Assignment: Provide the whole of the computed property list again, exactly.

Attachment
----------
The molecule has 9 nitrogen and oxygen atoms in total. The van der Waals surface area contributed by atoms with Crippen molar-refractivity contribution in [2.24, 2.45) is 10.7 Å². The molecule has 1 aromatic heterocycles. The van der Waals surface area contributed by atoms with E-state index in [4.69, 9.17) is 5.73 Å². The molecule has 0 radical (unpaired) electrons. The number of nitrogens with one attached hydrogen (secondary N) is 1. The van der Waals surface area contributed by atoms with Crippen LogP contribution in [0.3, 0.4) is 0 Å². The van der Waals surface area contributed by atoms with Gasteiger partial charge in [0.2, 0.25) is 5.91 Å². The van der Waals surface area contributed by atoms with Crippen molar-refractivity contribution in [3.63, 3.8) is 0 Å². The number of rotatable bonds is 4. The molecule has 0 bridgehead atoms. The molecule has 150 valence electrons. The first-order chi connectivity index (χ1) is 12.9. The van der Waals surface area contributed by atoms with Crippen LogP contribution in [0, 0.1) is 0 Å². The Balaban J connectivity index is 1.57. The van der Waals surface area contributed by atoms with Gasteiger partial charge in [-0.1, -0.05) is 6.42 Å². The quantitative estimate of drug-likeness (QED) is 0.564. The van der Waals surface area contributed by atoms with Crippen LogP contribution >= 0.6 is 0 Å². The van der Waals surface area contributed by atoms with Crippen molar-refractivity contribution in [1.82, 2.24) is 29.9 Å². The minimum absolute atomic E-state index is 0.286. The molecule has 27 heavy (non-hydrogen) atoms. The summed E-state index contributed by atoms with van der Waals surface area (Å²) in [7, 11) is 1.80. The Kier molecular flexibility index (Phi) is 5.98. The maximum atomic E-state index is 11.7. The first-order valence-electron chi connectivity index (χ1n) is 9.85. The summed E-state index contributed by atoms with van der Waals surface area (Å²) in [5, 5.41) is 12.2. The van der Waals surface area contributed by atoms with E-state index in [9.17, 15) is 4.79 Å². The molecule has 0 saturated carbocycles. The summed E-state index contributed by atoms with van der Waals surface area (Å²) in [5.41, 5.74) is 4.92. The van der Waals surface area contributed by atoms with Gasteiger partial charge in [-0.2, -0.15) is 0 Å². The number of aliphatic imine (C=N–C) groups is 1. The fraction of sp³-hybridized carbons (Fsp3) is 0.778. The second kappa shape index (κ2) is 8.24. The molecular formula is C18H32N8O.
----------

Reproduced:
The molecule has 9 nitrogen and oxygen atoms in total. The van der Waals surface area contributed by atoms with Crippen molar-refractivity contribution in [2.24, 2.45) is 10.7 Å². The molecule has 1 aromatic heterocycles. The van der Waals surface area contributed by atoms with E-state index in [4.69, 9.17) is 5.73 Å². The molecule has 0 radical (unpaired) electrons. The number of nitrogens with one attached hydrogen (secondary N) is 1. The van der Waals surface area contributed by atoms with Crippen LogP contribution in [0.3, 0.4) is 0 Å². The van der Waals surface area contributed by atoms with Gasteiger partial charge in [0.2, 0.25) is 5.91 Å². The van der Waals surface area contributed by atoms with Crippen molar-refractivity contribution in [3.63, 3.8) is 0 Å². The number of rotatable bonds is 4. The molecule has 0 bridgehead atoms. The molecule has 150 valence electrons. The first-order chi connectivity index (χ1) is 12.9. The van der Waals surface area contributed by atoms with Crippen LogP contribution in [0, 0.1) is 0 Å². The Balaban J connectivity index is 1.57. The van der Waals surface area contributed by atoms with Gasteiger partial charge in [-0.1, -0.05) is 6.42 Å². The quantitative estimate of drug-likeness (QED) is 0.564. The van der Waals surface area contributed by atoms with Crippen LogP contribution >= 0.6 is 0 Å². The van der Waals surface area contributed by atoms with Crippen molar-refractivity contribution in [1.82, 2.24) is 29.9 Å². The minimum absolute atomic E-state index is 0.286. The molecule has 27 heavy (non-hydrogen) atoms. The summed E-state index contributed by atoms with van der Waals surface area (Å²) in [7, 11) is 1.80. The Kier molecular flexibility index (Phi) is 5.98. The maximum atomic E-state index is 11.7. The first-order valence-electron chi connectivity index (χ1n) is 9.85. The summed E-state index contributed by atoms with van der Waals surface area (Å²) in [5, 5.41) is 12.2. The van der Waals surface area contributed by atoms with E-state index in [9.17, 15) is 4.79 Å². The molecule has 0 saturated carbocycles. The summed E-state index contributed by atoms with van der Waals surface area (Å²) in [5.41, 5.74) is 4.92. The van der Waals surface area contributed by atoms with Gasteiger partial charge in [-0.2, -0.15) is 0 Å². The number of aliphatic imine (C=N–C) groups is 1. The fraction of sp³-hybridized carbons (Fsp3) is 0.778. The second kappa shape index (κ2) is 8.24. The molecular formula is C18H32N8O.